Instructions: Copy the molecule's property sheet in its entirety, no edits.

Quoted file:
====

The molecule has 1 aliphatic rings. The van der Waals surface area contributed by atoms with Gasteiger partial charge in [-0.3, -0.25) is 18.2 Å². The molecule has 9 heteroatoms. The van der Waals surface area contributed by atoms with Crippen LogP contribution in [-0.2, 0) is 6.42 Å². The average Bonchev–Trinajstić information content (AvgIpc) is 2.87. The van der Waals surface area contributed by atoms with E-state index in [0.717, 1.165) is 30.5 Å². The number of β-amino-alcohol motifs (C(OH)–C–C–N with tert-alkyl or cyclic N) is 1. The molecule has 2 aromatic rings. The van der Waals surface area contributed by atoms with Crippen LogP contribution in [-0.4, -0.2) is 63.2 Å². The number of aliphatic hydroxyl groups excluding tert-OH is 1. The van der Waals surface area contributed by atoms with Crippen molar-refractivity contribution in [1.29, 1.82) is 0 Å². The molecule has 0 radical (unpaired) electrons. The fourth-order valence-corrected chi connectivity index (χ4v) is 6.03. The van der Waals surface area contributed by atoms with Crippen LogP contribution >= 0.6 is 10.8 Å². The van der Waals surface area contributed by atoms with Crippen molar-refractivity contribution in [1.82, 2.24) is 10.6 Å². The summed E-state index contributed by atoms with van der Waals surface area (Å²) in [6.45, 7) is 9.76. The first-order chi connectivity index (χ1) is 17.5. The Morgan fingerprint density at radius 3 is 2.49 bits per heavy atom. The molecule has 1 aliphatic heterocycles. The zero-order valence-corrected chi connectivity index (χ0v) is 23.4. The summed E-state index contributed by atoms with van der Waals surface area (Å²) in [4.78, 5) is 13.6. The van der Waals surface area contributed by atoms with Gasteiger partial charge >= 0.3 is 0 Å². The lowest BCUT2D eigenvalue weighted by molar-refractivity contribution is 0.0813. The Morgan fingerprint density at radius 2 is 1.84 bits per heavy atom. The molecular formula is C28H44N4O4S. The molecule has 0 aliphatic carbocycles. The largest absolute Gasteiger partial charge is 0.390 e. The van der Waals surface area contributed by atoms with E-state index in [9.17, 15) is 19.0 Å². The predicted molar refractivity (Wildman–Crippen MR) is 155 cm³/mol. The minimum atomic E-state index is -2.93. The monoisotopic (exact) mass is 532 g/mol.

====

The molecule has 1 aliphatic rings. The van der Waals surface area contributed by atoms with Gasteiger partial charge in [-0.3, -0.25) is 18.2 Å². The molecule has 9 heteroatoms. The van der Waals surface area contributed by atoms with Crippen LogP contribution in [-0.2, 0) is 6.42 Å². The average Bonchev–Trinajstić information content (AvgIpc) is 2.87. The van der Waals surface area contributed by atoms with E-state index in [0.717, 1.165) is 30.5 Å². The number of β-amino-alcohol motifs (C(OH)–C–C–N with tert-alkyl or cyclic N) is 1. The molecule has 2 aromatic rings. The van der Waals surface area contributed by atoms with Crippen LogP contribution in [-0.4, -0.2) is 63.2 Å². The number of aliphatic hydroxyl groups excluding tert-OH is 1. The van der Waals surface area contributed by atoms with Crippen molar-refractivity contribution in [1.29, 1.82) is 0 Å². The molecule has 0 radical (unpaired) electrons. The fourth-order valence-corrected chi connectivity index (χ4v) is 6.03. The van der Waals surface area contributed by atoms with Crippen LogP contribution >= 0.6 is 10.8 Å². The van der Waals surface area contributed by atoms with Crippen molar-refractivity contribution in [1.82, 2.24) is 10.6 Å². The summed E-state index contributed by atoms with van der Waals surface area (Å²) in [6.45, 7) is 9.76. The first-order chi connectivity index (χ1) is 17.5. The Morgan fingerprint density at radius 3 is 2.49 bits per heavy atom. The molecule has 1 aliphatic heterocycles. The zero-order valence-corrected chi connectivity index (χ0v) is 23.4. The summed E-state index contributed by atoms with van der Waals surface area (Å²) in [4.78, 5) is 13.6. The van der Waals surface area contributed by atoms with Gasteiger partial charge >= 0.3 is 0 Å². The lowest BCUT2D eigenvalue weighted by molar-refractivity contribution is 0.0813. The Morgan fingerprint density at radius 2 is 1.84 bits per heavy atom. The molecular formula is C28H44N4O4S. The molecule has 0 aliphatic carbocycles. The largest absolute Gasteiger partial charge is 0.390 e. The van der Waals surface area contributed by atoms with E-state index in [9.17, 15) is 19.0 Å². The predicted molar refractivity (Wildman–Crippen MR) is 155 cm³/mol. The minimum atomic E-state index is -2.93. The monoisotopic (exact) mass is 532 g/mol.